Murderer Jeremy Bamber claims investigators reviewing his conviction are ‘full of lies’

White House Farm killer Jeremy Bamber claims the investigators reviewing his conviction “have no compassion” and are full of lies.

He accused Criminal Cases Review Commission staff of having “no intention” of doing their job properly.

Bamber said the independent body had been sent new evidence which is “100% proof” he did not murder his family in 1985.

But he added he has waited over 400 days for a ruling on a new appeal.

After his case manager quit, Bamber, 61, claimed no “meaningful” probe had taken place because of “pressure” from police, the Crown Prosecution Service and the Government.

He is serving a whole-life sentence for the murder of his adoptive parents Nevill and June, both 61, his sister Sheila Caffell, 26, and her six-year-old twins Daniel and Nicholas.

Bamber claims Sheila, who suffered from schizophrenia, shot the family before turning the gun on herself.

In letters sent from his prison cell, Bamber wrote: “Our case manager is resigning, all of those last 6/7 months waiting for an update on my case.

“Investigations have been for nothing. All those lies, ‘I’ll give you an update in a few weeks’, it was bulls***t.

“[They] had no intention of tackling my case. Typical of the case managers I’ve had over the last 20 years.

“None have been helpful or neutral managers of my case.

“It seems… [they] do nothing and waffle and lie is the order of the day. The CCRC need to get a grip of my miscarriage of justice and do the job they were set up to do. Maybe my new case manager will do just that. It’s not hard, but pressure from the police/CPS/Home Office I bet is huge. We battle on.”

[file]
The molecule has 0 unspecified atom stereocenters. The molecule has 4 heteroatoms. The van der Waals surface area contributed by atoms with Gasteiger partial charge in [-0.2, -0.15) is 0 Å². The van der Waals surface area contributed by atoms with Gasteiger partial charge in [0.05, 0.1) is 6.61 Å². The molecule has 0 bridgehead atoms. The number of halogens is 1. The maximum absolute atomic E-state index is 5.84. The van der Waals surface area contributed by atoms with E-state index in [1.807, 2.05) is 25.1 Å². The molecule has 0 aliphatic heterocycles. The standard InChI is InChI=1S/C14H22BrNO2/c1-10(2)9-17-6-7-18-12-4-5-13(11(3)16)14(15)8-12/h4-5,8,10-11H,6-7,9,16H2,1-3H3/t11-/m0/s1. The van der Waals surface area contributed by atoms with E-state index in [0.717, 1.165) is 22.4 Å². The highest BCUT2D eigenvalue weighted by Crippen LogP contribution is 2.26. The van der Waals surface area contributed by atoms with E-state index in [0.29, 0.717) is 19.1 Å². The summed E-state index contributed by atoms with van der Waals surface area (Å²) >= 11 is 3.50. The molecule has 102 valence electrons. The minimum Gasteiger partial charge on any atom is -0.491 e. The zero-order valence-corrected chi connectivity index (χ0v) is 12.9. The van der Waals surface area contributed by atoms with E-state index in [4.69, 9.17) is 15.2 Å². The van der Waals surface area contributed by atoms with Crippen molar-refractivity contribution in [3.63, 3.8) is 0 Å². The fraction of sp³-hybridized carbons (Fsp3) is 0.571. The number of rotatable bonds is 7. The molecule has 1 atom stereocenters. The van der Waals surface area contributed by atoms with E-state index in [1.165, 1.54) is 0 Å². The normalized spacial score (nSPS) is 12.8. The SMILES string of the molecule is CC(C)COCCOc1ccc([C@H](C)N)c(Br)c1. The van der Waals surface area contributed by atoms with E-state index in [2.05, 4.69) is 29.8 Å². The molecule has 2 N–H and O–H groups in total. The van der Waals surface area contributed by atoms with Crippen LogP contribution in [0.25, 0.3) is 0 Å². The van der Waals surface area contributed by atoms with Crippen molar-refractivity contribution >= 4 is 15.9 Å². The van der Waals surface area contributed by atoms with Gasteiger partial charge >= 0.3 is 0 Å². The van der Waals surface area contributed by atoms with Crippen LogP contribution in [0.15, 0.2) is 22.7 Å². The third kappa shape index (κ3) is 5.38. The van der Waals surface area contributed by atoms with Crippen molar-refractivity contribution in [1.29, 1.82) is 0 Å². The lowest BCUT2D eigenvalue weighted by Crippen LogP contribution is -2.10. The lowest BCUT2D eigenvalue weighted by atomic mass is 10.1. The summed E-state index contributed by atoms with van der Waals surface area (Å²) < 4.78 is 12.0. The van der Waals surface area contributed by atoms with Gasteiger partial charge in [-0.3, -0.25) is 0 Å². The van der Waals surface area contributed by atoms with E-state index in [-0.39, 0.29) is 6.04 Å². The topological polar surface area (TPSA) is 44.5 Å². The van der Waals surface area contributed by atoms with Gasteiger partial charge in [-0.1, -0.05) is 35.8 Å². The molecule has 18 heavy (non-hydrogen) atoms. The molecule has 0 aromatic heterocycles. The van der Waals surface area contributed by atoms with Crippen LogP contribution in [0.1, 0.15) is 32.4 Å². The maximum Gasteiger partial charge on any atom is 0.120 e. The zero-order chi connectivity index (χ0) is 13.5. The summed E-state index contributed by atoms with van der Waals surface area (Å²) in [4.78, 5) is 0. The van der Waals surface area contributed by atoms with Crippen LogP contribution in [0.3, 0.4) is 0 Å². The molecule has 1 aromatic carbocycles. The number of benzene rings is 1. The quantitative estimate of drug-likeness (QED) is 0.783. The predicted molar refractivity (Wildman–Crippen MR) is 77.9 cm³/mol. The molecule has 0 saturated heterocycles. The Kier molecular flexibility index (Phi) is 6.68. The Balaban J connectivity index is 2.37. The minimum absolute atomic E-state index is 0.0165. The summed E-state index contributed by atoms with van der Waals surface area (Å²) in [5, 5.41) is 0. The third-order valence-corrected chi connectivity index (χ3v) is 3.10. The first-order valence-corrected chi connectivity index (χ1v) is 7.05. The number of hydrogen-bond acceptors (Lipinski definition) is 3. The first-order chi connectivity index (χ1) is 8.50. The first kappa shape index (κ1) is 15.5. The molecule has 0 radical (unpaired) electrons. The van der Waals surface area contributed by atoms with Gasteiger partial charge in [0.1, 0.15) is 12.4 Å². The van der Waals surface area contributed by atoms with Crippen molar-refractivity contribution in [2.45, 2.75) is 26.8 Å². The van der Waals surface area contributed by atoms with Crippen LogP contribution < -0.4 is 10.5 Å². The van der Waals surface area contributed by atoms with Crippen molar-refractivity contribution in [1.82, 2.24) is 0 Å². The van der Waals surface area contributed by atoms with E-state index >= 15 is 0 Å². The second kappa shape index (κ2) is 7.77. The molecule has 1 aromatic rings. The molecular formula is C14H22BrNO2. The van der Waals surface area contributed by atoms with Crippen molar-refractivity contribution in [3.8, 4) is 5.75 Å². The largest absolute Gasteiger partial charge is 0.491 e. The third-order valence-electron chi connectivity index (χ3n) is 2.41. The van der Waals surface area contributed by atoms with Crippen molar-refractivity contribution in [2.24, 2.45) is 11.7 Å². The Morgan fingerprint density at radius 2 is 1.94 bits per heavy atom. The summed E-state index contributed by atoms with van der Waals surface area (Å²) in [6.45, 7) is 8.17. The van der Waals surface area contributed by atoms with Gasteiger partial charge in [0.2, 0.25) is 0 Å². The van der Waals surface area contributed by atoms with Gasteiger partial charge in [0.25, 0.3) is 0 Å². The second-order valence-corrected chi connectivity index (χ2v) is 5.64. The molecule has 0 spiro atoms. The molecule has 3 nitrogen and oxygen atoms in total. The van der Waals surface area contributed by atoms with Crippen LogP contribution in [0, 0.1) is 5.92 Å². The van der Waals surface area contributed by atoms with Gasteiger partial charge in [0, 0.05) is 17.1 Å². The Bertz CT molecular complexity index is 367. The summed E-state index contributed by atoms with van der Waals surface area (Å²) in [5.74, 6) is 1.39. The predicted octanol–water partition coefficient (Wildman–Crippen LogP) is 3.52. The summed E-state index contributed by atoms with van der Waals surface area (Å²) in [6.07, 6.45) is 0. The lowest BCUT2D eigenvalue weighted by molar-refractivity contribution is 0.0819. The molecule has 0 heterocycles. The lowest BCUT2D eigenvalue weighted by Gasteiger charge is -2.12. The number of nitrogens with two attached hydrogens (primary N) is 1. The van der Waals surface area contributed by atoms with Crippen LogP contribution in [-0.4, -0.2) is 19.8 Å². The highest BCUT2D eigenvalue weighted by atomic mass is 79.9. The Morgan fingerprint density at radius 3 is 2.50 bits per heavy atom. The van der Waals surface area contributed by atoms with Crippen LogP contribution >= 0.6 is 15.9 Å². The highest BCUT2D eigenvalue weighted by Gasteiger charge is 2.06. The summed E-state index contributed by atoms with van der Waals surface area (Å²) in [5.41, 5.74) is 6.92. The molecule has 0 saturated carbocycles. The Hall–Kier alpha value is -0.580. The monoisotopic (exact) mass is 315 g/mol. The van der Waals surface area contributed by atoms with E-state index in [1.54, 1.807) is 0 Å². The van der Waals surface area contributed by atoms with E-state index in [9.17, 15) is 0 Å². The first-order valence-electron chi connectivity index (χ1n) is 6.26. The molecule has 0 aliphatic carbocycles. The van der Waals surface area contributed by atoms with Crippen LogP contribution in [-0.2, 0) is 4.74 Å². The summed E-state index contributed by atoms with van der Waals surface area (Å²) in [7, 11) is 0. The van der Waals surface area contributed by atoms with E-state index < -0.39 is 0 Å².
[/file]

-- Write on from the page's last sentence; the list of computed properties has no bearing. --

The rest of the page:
Bamber was convicted in 1986 of the massacre at White House Farm near Tolleshunt D’Arcy, Essex.

He was granted an appeal in 2002 after the CCRC referred his case, but it was dismissed. Last year he claimed his legal team had identified eight issues which he hoped would prove his innocence.

In letters to Rory Everett, owner of memorabilia firm Dark Crime Collectables, Bamber, who is in Wakefield prison in West
Yorkshire, wrote: “I’ve been feeling annoyed with the CCRC. They promise a response which is meaningful every three months.

“The CCRC have had proof of my innocence on their desk since Christmas, 100% proof. It has been six months since the CCRC have said a word to us and 400 days plus since we sent in our application for an appeal. The CCRC appear to have no compassion.”

The letters will be made available on the Dark Crime Collectables website, with a price to be set.

The CCRC said it received Bamber’s application in March 2021, adding: “We continue to conduct a thorough, totally independent review and have provided regular updates to his legal representatives – the last of which was on June 24.

“This is a complex case with continuing submissions from Mr Bamber’s team. However, this adds to the time it is taking to review.”